When asked who Jews are, only slightly less than half said they were a separate religious community. About a quarter of the students thought they were Christians, while about a fifth thought they were Zoroastrians, and a slightly smaller number thought they were Muslims.

He then discussed a scandal involving how until 2002, the “standard X history textbook” in Gujarat didn’t mention the Holocaust. Even after complaints, they only added that Jews were killed, but they’ve never tested on it.

From there he segued into how Hitler’s popularity is growing in India. These include:

1) Growing sales of Mein Kampf

2) More and more young Indians are putting Hitler or swastikas on their Facebook pages

3) The appearance of film and tv characters named after Hitler

4) The use of the term “Aryan” in Hindu society and culture

5) Open admiration of Hitler by Hindu hardliners

6) The attempt to open a Nazi-themed restaurant in Mumbai in 2006 (called Hitler’s Cross)

7) The sale of a brand of bed linens called “Nazis.”

8) Some Hindu hardliners have been quoted as saying “Hitler did the right thing with the wrong people.”

Some Indians, he claimed, look on Hitler has having aided Indian independence by weakening British rule.

He then very briefly reviewed how he has infiltrated Holocaust education and Jewish history into the curriculum, by never openly listing it on the syllabus, but by using vague code phrases.

Who opposes Holocaust education? According to Aafreedi, it’s a combination of Hindu rightwingers and Muslim anti-Semites. When he held the first Holocaust-related film festival in India in 2009, the two leading and most widely distributed Urdu-language daily papers issued front page stories denying the Holocaust.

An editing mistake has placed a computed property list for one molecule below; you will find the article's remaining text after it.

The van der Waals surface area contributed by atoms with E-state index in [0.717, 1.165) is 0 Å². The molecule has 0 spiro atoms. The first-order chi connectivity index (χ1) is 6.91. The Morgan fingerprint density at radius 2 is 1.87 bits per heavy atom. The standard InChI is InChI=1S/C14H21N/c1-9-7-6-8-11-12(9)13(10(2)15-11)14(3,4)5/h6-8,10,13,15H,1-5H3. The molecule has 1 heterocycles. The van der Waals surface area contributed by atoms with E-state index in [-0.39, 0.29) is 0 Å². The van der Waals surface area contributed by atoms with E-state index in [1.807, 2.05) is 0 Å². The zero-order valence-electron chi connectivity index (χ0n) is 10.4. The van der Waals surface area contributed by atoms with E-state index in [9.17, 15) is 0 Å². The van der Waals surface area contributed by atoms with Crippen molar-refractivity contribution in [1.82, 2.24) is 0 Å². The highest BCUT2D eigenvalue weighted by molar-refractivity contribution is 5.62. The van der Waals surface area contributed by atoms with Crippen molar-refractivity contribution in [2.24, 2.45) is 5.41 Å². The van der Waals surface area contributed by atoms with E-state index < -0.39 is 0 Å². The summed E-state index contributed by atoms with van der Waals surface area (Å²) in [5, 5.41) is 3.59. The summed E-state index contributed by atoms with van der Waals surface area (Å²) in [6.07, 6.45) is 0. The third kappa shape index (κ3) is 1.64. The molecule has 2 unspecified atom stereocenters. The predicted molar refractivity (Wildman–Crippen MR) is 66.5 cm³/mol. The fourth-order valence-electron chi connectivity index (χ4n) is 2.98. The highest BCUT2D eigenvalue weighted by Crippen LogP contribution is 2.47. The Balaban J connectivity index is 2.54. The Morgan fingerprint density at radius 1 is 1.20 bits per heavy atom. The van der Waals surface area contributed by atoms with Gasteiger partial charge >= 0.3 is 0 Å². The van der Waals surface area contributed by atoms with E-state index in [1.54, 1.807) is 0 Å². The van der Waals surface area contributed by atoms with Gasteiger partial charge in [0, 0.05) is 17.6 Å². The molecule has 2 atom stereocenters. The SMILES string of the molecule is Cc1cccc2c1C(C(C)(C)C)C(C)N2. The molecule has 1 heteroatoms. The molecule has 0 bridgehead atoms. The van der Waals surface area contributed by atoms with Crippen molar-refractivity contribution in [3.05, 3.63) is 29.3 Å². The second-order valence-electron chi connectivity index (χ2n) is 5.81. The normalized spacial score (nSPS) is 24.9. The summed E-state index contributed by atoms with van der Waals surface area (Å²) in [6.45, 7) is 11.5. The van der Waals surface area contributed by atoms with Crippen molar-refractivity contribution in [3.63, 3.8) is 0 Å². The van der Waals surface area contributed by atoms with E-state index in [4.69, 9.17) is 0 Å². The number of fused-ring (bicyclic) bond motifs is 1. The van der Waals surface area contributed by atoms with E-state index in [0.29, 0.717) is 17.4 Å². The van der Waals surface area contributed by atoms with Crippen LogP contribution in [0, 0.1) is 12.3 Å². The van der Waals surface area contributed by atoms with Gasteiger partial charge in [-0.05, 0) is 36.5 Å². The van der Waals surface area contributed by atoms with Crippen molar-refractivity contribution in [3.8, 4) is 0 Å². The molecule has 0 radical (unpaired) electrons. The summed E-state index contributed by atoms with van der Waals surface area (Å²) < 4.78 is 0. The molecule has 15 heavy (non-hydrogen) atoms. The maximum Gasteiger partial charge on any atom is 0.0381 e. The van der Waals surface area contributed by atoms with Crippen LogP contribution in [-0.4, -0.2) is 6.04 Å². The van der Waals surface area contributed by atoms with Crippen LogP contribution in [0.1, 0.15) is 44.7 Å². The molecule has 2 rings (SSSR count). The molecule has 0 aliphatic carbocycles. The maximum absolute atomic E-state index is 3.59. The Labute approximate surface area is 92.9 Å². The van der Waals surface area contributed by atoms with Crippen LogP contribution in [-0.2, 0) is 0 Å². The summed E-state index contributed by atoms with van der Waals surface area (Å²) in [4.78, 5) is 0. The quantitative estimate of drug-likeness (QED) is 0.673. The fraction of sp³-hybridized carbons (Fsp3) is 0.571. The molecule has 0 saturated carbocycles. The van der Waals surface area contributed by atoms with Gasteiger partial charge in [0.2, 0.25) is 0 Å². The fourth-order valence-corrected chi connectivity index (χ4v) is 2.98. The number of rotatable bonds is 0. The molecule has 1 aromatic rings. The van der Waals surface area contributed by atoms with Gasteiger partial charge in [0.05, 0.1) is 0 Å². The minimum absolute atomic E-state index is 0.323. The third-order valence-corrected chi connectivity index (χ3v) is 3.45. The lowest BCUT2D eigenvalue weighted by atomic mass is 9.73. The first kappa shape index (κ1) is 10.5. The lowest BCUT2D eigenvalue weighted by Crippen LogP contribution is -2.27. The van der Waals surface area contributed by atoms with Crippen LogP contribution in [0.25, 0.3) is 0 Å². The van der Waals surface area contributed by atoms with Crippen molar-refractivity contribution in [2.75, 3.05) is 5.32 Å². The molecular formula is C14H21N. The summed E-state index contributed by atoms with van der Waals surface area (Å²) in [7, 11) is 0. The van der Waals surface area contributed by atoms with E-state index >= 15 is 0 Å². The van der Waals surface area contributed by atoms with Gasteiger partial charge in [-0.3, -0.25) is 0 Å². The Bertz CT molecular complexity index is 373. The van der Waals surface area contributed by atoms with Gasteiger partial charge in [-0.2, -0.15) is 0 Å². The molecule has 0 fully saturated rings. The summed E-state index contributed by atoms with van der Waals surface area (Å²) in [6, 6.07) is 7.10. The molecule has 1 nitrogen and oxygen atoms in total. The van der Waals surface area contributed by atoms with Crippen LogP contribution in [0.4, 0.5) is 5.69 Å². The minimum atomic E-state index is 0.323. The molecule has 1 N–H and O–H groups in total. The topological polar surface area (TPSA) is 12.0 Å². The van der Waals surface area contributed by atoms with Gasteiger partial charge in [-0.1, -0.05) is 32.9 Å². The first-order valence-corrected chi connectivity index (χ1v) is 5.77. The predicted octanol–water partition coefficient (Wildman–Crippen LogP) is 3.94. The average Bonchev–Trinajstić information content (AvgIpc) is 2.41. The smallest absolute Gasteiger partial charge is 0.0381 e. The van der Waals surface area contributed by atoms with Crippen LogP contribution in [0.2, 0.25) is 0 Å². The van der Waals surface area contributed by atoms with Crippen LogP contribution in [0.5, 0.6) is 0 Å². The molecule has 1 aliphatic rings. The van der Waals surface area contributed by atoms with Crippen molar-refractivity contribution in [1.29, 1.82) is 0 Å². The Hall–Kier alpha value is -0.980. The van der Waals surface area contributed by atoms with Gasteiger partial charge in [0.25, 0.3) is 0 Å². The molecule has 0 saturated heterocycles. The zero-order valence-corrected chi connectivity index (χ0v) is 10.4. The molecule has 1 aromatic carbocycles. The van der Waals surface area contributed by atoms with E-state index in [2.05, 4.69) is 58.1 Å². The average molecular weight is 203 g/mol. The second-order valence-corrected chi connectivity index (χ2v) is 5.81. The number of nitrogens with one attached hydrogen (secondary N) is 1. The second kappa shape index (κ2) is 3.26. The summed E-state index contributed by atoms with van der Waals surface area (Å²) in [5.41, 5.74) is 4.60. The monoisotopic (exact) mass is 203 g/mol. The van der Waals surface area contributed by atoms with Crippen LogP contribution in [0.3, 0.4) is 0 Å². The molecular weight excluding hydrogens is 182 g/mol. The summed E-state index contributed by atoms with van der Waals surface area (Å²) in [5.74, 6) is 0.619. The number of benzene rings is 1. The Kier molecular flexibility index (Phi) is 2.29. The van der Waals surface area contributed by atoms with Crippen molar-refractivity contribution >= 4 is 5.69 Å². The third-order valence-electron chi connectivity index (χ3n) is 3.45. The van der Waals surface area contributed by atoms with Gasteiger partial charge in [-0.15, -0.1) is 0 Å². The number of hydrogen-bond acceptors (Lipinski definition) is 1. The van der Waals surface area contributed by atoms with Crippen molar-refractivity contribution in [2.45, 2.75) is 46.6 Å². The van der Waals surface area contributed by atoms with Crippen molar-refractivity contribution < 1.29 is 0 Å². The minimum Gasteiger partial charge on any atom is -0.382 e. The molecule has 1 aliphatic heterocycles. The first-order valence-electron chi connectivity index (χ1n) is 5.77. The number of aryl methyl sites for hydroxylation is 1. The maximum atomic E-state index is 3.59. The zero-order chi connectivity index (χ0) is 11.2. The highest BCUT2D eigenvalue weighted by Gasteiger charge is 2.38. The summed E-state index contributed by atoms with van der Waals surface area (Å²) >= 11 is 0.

All this was a lot to take in, and as I wrote above, I want to verify these claims with my colleagues who do India studies.

The final talk I went to this afternoon was on bi-national meetings of young people as a pedagogical method. This talk was given in Polish with a translator. What they’ve been doing is bringing over a hundred high school students from Israel to Poland every year to meet with Polish high school students. He then described the various ways they organize this and both the benefits and risks. I took a lot of notes, since I try to do something similar when I take college students to Poland on the Holocaust study abroad trip.

After that I went back to Jaffa Road/Ben Yehuda and did some shopping and had a kafe hafukh before heading back to the hotel. I went back to the Grand Café one last time and ordered their mix mushroom open lasagna one more time. It’s very good:

When I left the restaurant it was cool and breezy. It was the nicest weather I’ve had in Israel so far. Walking to the restaurant, I passed a street that had been closed off by the police and there was some sort of carnival at the far end. I decided to check it out after dinner, but the carnival was gone. I could still hear music though, and as I approached Ein Gedi street, I could see the carnival had moved. Only it wasn’t a carnival at all, but some sort of religious event.

I thought at first it was maybe some sort of missionary work by Habad or the Breslovers, but instead it was a big ceremony to welcome a new torah scroll to the synagogue.

According to one of the electronic signs, the new scroll was named in honor of a certain person “of blessed memory.” I can only assume the family commissioned the torah in his honor.

As I came up, I could hear someone on a loud speaker saying “first, we will say the ‘Shma,’ then blow the shofar, and then sing ‘Mizmor l’David’ as we bring in the new torah into the synagogue.”

Based on the shape of the torah containers, this is a mizrahi community (they also had a mizrahi accent in their Hebrew and melodies. After they blew the shofar, they started the procession of the Torahs into the synagogue.

One man was throwing candies at the torahs, the way I’ve seen family members do to the bar mitzvah boy at a mizrahi bar mitzvah.

So tomorrow is my last full day in Jerusalem. I head down to the Israeli State Archives in the morning one last time to make one last photocopy. After that, it’s off toYad Vashem for the last day of the conference. On Friday, I leave Jerusalem for Tel-Aviv, and then on Sunday, I have a 5 am flight out of Israel. The work part of my trip is almost over.